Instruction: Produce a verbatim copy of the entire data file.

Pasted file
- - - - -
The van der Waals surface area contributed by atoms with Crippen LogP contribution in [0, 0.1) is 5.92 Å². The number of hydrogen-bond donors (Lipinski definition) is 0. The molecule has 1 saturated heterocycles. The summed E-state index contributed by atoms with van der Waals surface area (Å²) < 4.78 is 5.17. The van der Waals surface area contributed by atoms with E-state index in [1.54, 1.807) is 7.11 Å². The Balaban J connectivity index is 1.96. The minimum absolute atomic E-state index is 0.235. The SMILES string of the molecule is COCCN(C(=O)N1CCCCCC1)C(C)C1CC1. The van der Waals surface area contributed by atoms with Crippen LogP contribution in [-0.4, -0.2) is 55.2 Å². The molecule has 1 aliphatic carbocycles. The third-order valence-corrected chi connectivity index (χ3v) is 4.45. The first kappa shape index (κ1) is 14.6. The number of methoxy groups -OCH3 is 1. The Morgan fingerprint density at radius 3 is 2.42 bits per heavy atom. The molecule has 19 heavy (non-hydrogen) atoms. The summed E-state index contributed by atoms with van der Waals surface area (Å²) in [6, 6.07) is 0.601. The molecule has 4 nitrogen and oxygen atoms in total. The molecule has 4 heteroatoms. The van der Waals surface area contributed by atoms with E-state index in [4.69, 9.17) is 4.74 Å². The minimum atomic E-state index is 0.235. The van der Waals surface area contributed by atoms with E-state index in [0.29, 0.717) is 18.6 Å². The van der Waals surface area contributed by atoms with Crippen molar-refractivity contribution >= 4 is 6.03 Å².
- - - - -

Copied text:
The van der Waals surface area contributed by atoms with Crippen LogP contribution in [0, 0.1) is 5.92 Å². The number of hydrogen-bond donors (Lipinski definition) is 0. The molecule has 1 saturated heterocycles. The summed E-state index contributed by atoms with van der Waals surface area (Å²) < 4.78 is 5.17. The van der Waals surface area contributed by atoms with E-state index in [1.54, 1.807) is 7.11 Å². The Balaban J connectivity index is 1.96. The minimum absolute atomic E-state index is 0.235. The SMILES string of the molecule is COCCN(C(=O)N1CCCCCC1)C(C)C1CC1. The van der Waals surface area contributed by atoms with Crippen LogP contribution in [-0.4, -0.2) is 55.2 Å². The molecule has 1 aliphatic carbocycles. The third-order valence-corrected chi connectivity index (χ3v) is 4.45. The first kappa shape index (κ1) is 14.6. The number of methoxy groups -OCH3 is 1. The Morgan fingerprint density at radius 3 is 2.42 bits per heavy atom. The molecule has 19 heavy (non-hydrogen) atoms. The summed E-state index contributed by atoms with van der Waals surface area (Å²) in [6, 6.07) is 0.601. The molecule has 4 nitrogen and oxygen atoms in total. The molecule has 4 heteroatoms. The van der Waals surface area contributed by atoms with E-state index in [4.69, 9.17) is 4.74 Å². The minimum atomic E-state index is 0.235. The van der Waals surface area contributed by atoms with E-state index in [0.29, 0.717) is 18.6 Å². The van der Waals surface area contributed by atoms with Crippen molar-refractivity contribution >= 4 is 6.03 Å².